Sort by

Here's One Group of Workers Who Never Recovered from the Crash

David Callahan

Whenever new jobs data is published, as it was today, I take a quick look at the unemployment rate for construction workers. No group of workers got whacked harder by the housing crash and financial crisis, and it's only when these people are back on their feet can we say that the worst is over.

Well, they're not anywhere close to being back on their feet. The unemployment rate for construction workers last month was 12.8 percent, the highest rate for any group of workers. That's basically a Depression-level rate of joblessness, and this quiet crisis been grinding on for six years. The only good news is that the rate is lower than it was a year ago, when over 15 percent of construction workers were unemployed. 
Why the focus on construction workers? Because making a living by building stuff is an iconic path to some version of the American Dream, a path that is open to anyone who is good with their hands and has a capacity for hard work. What's more, construction has long been a mainstay of employment for young men without much education, enabling them to provide for families and have a sense of dignity. Bad things happen in society when young men find it hard to make a living or have a strong sense of self worth.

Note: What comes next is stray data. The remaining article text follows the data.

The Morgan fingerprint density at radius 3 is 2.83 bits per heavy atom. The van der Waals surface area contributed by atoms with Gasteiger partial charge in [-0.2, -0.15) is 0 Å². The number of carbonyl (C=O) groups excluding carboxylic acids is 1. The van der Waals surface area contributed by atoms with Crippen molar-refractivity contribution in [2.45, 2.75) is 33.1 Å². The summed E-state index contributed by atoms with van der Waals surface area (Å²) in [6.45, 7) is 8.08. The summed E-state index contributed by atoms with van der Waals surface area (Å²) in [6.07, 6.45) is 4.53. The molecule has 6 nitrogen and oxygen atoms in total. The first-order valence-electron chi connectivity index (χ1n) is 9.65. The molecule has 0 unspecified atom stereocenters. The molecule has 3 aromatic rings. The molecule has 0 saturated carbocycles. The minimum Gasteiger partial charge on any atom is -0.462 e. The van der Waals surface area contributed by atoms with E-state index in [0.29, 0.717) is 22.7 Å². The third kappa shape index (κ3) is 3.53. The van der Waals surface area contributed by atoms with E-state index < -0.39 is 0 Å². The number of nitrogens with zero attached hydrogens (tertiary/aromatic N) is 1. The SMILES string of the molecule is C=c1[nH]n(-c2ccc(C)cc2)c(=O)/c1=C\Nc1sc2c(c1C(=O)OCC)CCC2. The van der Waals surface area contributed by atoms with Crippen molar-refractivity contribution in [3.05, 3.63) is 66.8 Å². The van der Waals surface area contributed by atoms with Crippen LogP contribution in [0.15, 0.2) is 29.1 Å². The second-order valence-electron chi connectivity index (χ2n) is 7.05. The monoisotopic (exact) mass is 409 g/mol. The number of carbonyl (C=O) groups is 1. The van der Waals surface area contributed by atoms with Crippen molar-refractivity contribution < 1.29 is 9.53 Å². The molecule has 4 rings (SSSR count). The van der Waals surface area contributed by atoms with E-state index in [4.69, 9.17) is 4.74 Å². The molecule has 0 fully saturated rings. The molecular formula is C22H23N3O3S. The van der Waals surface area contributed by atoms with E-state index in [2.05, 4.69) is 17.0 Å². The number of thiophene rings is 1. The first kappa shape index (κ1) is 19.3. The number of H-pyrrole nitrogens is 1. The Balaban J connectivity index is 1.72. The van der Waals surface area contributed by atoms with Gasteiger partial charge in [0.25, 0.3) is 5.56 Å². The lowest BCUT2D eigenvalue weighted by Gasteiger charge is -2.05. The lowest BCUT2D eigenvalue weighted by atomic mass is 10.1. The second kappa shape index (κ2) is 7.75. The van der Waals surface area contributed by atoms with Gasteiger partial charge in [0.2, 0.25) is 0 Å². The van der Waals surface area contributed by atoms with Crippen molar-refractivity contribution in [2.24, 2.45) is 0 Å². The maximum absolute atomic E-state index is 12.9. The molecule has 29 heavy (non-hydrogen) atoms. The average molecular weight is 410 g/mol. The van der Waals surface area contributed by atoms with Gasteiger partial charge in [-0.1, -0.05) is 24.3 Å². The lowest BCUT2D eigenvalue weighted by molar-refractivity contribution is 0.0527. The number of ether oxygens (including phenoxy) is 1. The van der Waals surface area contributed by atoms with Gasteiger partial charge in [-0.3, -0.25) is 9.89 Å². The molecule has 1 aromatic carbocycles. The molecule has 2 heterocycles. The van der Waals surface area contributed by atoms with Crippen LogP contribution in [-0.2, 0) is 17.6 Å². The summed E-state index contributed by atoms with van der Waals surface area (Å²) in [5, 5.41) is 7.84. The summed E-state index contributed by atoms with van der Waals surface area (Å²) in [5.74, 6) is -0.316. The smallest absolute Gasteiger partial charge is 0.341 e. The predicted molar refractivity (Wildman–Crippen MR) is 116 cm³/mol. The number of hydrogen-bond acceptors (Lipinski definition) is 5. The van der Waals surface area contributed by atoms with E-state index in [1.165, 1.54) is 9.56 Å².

Also, while the stereotype of a construction worker is a white guy with a hardhat, this field is now extremely diverse, and Latino men in particular found lots of opportunity in construction before the crash. So hard times for construction workers needs to be understood as hard times for young men of color, who were the most at-risk group of American even before the economy cratered. 
But what's really notable to me about the construction unemployment crisis is how needless it is. These are people who could easily be put to work rebuilding America's crumbling infrastructure and dilapidated schools, and instead of this protected era of despair, we could be offering dignity and income to people while leaving behind a legacy of tangible improvements to society. Just look around at how many public structures built in the 1930s by the WPA and other programs are still with us. 
There's lots reasons this big infrastructure investment hasn't happened, starting with the Tea Party. But one important reason lies buried in the same jobs report that shows catastrophe for construction workers: the unemployment rate for college educated professionals is just over 3 percent, which is more than full employment. There are no hard times for the professional class that dominates the worlds the world of media, politics, and entertainment. Unemployment is not on the elite agenda because elites, and the friends and kids, are not experiencing this problem.